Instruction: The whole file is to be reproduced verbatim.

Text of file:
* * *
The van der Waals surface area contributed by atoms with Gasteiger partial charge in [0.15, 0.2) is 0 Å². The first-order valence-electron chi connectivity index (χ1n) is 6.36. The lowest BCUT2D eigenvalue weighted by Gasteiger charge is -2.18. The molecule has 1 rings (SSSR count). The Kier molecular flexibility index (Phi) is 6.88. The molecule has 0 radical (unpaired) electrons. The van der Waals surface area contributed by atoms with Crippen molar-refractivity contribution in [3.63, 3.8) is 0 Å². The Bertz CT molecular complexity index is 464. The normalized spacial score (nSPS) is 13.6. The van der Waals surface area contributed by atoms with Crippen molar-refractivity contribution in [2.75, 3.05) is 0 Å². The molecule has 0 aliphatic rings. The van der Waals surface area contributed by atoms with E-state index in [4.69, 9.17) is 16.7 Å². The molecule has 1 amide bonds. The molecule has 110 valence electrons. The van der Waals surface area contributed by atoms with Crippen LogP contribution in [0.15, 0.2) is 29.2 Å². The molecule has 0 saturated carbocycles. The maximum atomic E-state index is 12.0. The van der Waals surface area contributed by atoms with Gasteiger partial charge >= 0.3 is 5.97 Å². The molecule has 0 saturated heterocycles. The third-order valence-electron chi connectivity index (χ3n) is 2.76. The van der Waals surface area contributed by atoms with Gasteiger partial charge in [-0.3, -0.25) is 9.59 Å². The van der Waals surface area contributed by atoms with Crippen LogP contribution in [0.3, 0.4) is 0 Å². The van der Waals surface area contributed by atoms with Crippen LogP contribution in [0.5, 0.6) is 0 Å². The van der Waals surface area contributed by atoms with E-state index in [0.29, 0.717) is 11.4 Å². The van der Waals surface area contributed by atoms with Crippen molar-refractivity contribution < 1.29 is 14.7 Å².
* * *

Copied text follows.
The van der Waals surface area contributed by atoms with Gasteiger partial charge in [0.15, 0.2) is 0 Å². The first-order valence-electron chi connectivity index (χ1n) is 6.36. The lowest BCUT2D eigenvalue weighted by Gasteiger charge is -2.18. The molecule has 1 rings (SSSR count). The Kier molecular flexibility index (Phi) is 6.88. The molecule has 0 radical (unpaired) electrons. The van der Waals surface area contributed by atoms with Crippen molar-refractivity contribution in [3.63, 3.8) is 0 Å². The Bertz CT molecular complexity index is 464. The normalized spacial score (nSPS) is 13.6. The van der Waals surface area contributed by atoms with Crippen molar-refractivity contribution in [2.75, 3.05) is 0 Å². The molecule has 0 aliphatic rings. The van der Waals surface area contributed by atoms with E-state index in [4.69, 9.17) is 16.7 Å². The molecule has 1 amide bonds. The molecule has 110 valence electrons. The van der Waals surface area contributed by atoms with Crippen LogP contribution in [0.15, 0.2) is 29.2 Å². The molecule has 0 saturated carbocycles. The maximum atomic E-state index is 12.0. The van der Waals surface area contributed by atoms with Gasteiger partial charge >= 0.3 is 5.97 Å². The molecule has 0 saturated heterocycles. The third-order valence-electron chi connectivity index (χ3n) is 2.76. The van der Waals surface area contributed by atoms with Gasteiger partial charge in [-0.3, -0.25) is 9.59 Å². The van der Waals surface area contributed by atoms with Crippen LogP contribution in [0.3, 0.4) is 0 Å². The van der Waals surface area contributed by atoms with Crippen LogP contribution in [0.5, 0.6) is 0 Å². The van der Waals surface area contributed by atoms with E-state index in [0.29, 0.717) is 11.4 Å². The van der Waals surface area contributed by atoms with Crippen molar-refractivity contribution < 1.29 is 14.7 Å².